A former prisoner will get just one third of the estimated €1m legal costs of his action in which he got €7,500 damages over his conditions of detention in Mountjoy Prison in 2013, including having to slop out, the Supreme Court has ruled.
The fact Gary Simpson might, "hypothetically" end up owing obligations to his lawyers "is entirely due to his own decisions and conduct", Mr Justice John McMenamin said.
He urged a “common sense” approach by all sides concerning how some 1,500 other cases over conditions of detention should be dealt with.
In cases involving a clear violation of constitutional protections, it might be appropriate for the State to establish, and parties to avail of, formal or informal procedures to vindicate rights, he remarked.
In this case, while Mr Simpson had succeeded on the conditions issue and parts of his claim were “ultimately indisputable”, dishonesty and exaggeration by him in aspects of his evidence was so serious he must pay a “significant penalty” in reduced costs.
A "just and proportionate" response was to award him one third of the adjudicated costs of the 30 day High Court case, he ruled.
After 30 days in the High Court, and two in the Supreme Court, there “must be a question mark whether there was a real correlation between the means adopted to achieve justice and the end achieved in this case”, the judge added.
He also said describing Mr Simpson’s case as a “slopping out” case was “misleading” because his claim concerned a range of features which previously led the court to conclude an infringement of rights and duties. Those concerned a range of issues “of which in-cell sanitation was but one factor, albeit an important one”.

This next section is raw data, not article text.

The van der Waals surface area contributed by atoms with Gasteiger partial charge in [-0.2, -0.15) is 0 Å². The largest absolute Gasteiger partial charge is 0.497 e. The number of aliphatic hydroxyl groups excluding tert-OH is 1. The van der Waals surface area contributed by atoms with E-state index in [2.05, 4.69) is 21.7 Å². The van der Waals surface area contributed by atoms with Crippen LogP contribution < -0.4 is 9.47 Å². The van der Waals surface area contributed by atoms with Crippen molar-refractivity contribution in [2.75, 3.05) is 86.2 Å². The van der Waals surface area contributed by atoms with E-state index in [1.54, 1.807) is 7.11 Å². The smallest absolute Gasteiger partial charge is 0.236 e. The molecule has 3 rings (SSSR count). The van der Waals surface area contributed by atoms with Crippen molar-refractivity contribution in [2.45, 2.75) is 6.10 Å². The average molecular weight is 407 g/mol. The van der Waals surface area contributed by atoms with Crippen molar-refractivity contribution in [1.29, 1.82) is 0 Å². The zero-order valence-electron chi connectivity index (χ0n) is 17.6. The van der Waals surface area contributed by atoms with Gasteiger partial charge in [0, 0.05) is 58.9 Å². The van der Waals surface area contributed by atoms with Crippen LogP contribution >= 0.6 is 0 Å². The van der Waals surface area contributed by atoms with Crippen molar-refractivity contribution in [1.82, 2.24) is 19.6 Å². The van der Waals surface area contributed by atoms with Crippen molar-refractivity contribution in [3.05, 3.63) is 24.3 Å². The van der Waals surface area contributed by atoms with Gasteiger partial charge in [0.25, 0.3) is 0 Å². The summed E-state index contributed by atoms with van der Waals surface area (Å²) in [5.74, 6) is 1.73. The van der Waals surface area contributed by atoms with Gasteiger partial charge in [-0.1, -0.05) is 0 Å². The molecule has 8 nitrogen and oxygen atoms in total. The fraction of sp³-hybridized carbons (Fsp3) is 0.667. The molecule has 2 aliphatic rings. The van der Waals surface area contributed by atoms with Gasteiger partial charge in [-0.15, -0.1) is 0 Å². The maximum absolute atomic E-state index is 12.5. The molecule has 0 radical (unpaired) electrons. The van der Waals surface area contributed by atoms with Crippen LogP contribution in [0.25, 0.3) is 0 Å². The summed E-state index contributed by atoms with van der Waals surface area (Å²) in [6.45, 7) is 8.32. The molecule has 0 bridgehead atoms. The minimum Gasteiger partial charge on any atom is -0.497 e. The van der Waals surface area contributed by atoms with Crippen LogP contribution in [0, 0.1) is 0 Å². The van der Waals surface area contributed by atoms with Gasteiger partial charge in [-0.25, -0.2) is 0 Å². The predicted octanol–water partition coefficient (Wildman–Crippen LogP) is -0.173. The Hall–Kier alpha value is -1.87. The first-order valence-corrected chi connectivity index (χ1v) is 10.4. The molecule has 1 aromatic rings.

The State previously agreed Mr Simpson was entitled to his costs of the Supreme Court appeal because that had determined the general principles applicable to such cases.
In his 2017 High Court judgment on Mr Simpson's case, Mr Justice Michael White found Mr Simpson's conditions of detention over seven and a half months in Mountjoy in 2013 breached his constitutional right to privacy and his dignity but not his right not to be subject to inhuman and degrading treatment.
Those findings were made in the context of the particular circumstances of Mr Simpson’s imprisonment - a protected prisoner doubled up in a single cell with no in-cell sanitation and on 23 hour lock-up.
Damages were refused because of the judge’s finding that Mr Simpson told some lies and grossly exaggerated some of his evidence.
He also refused Mr Simpson his legal costs against the State but did not order him to pay the State’s costs because of the judge’s criticism of matters including limited access to showers for prisoners on 23 hour lock up.
Both sides appealed aspects of the High Court findings.
Last November, the Supreme Court declared Mr Simpson’s constitutional right to protection of his person was violated by his conditions of detention over the seven and a half months in 2013, including lack of in-cell sanitation, and he was entitled to €7,500 compensatory damages because the conditions to which he, a protection prisoner, was exposed fell “seriously below those to be expected in an Irish prison in the year 2013”.
In its reserved costs ruling on Friday, Mr Justice MacMenamin stressed prisoners, or former prisoners, who bring cases over “very substandard” conditions are entitled to a fair hearing, which Mr Simpson received, and issues of credibility arise in a wide variety of cases.
In deciding costs, he took into account the High Court findings, case law, the nature of the “hard fought” case and Mr Simpson’s conduct.
He said key factors were that the extended scope of the case lay largely with Mr Simpson, he must bear a significant sanction for dishonesty in a number of areas, he had not proven some aspects of the case and the damages were far below the High Court’s jurisdiction.
Countervailing features included the case may have some precedential value and assist in establishing principles or guidelines, that the Supreme Court had varied the declaration in Mr Simpson’s favour and the High Court’s dismissal of a “vast” range of procedural and legal objections by the respondents to the claim.